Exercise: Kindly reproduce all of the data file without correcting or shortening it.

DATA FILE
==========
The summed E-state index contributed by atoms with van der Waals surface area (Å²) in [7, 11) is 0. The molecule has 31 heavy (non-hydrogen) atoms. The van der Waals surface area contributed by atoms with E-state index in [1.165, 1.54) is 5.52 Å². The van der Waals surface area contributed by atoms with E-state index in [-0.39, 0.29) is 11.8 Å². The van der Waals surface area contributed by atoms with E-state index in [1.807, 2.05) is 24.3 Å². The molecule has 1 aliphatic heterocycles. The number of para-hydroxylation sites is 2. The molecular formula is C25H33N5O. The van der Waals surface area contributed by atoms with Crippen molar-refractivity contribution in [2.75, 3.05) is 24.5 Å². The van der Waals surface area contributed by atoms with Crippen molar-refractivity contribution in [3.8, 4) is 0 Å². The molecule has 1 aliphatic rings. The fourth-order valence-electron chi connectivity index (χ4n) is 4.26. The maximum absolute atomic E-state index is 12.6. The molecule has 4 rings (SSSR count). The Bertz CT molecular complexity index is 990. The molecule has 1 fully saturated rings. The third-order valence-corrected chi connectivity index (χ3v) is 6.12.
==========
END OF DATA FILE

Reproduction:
The summed E-state index contributed by atoms with van der Waals surface area (Å²) in [7, 11) is 0. The molecule has 31 heavy (non-hydrogen) atoms. The van der Waals surface area contributed by atoms with E-state index in [1.165, 1.54) is 5.52 Å². The van der Waals surface area contributed by atoms with E-state index in [-0.39, 0.29) is 11.8 Å². The van der Waals surface area contributed by atoms with E-state index in [1.807, 2.05) is 24.3 Å². The molecule has 1 aliphatic heterocycles. The number of para-hydroxylation sites is 2. The molecular formula is C25H33N5O. The van der Waals surface area contributed by atoms with Crippen molar-refractivity contribution in [2.75, 3.05) is 24.5 Å². The van der Waals surface area contributed by atoms with Crippen molar-refractivity contribution in [3.8, 4) is 0 Å². The molecule has 1 aliphatic rings. The fourth-order valence-electron chi connectivity index (χ4n) is 4.26. The maximum absolute atomic E-state index is 12.6. The molecule has 4 rings (SSSR count). The Bertz CT molecular complexity index is 990. The molecule has 1 fully saturated rings. The third-order valence-corrected chi connectivity index (χ3v) is 6.12.